4. Firewall "BLOCK" alerts mean your firewall is working as intended, and you shouldn't really be super concerned about seeing a lot of these alerts, especially if your system is directly facing the Internet (and not behind a router, etc.).


Now to address your concern in your comments about "There's a lot of these entries" and "that's why I'm worried".

When you run a whitelisting firewall with UFW, there is a default rule added as a result of the default UFW configurations which will automatically add a LOG rule for any traffic not accepted or otherwise handled by the firewall rules. For example, let's say that I have a server, and I set it to permit only SSH from the IP address 1.2.3.4. Any other traffic to my server not related to traffic from the server going outbound or SSH traffic from 1.2.3.4 to my server (and vice versa in the opposite direction) will be blocked, and a UFW BLOCK alert will go out to the system logs to indicate that the traffic that doesn't match one of my permitted rules was blocked. (That is, only traffic from 1.2.3.4 to port 22 (SSH), or related bidirectional traffic to that connection, will trigger a BLOCK alert)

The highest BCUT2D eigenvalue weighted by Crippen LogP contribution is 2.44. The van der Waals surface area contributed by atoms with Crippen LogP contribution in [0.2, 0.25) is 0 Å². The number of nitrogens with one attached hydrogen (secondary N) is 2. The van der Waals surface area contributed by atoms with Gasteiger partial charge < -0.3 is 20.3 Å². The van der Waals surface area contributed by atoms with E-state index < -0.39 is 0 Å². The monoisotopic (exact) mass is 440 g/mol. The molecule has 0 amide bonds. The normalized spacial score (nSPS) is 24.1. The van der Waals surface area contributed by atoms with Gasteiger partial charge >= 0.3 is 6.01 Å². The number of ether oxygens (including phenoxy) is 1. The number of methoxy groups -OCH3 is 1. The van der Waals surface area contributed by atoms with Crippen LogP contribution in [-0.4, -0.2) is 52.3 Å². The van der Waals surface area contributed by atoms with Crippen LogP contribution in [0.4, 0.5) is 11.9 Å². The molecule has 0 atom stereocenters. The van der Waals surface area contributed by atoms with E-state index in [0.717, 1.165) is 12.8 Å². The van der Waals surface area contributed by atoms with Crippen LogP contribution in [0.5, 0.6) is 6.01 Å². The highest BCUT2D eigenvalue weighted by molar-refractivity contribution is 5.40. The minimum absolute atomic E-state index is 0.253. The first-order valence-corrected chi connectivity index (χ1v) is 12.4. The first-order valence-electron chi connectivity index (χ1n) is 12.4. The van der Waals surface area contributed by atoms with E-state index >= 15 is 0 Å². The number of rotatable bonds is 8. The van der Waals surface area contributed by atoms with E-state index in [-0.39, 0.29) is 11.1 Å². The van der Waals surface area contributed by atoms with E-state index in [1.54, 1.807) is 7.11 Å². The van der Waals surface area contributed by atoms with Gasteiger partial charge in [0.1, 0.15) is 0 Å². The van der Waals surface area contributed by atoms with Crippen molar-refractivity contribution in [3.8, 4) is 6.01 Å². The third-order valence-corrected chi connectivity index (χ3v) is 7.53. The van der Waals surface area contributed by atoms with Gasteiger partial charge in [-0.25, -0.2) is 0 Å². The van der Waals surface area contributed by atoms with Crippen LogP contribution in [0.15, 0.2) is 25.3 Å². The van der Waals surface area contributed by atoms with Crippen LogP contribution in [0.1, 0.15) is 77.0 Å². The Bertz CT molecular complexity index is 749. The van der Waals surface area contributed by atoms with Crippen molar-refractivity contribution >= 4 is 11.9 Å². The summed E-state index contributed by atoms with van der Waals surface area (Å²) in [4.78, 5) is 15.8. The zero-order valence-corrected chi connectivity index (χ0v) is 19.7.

Should you be concerned about this? Absolutely not. Web facing services, servers, networks, etc. get a ton of traffic to them, from service scanners, legitimate connections, malicious threat actors, etc. It is not unusual to see a lot of attempts to connect to a network from the outside from large ranges of IP addresses, if your system/server is Internet facing, because that type of traffic is usually blocked.


Now to address your original question of how to disable the UFW BLOCK alerts. While I do not recommend disabling the alerts (because this indicates your firewall is working as intended), you can disable the UFW alert log items by doing the following:

sudo ufw logging off

Note that I really don't recommend you disable your logging of blocked traffic unless you really need to (such as syslog taking up too much disk space, which is not really that common even in these cases), but it's up to you whether you do or not.

| improve this answer | |
5

If the logs are annoying you because they polute your syslog, please edit /etc/rsyslog.d/20-ufw.conf, the last line (in 18.04) reads

# & stop

remove the # and then restart logging:

sudo service rsyslog restart

Now you should be able to find your ufw logs only in /var/log/ufw.log

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1

There is no explicit rule to deny tcp/23(telnet) in existing rules in this post, the implicit rule is denying/logging (default). To halt the logging and still deny - create an explicit deny rule in on ens3.

ufw deny in on ens3 to any port 23

or simply firewall telnet to deny telnet in on all interfaces in host:

ufw deny in 23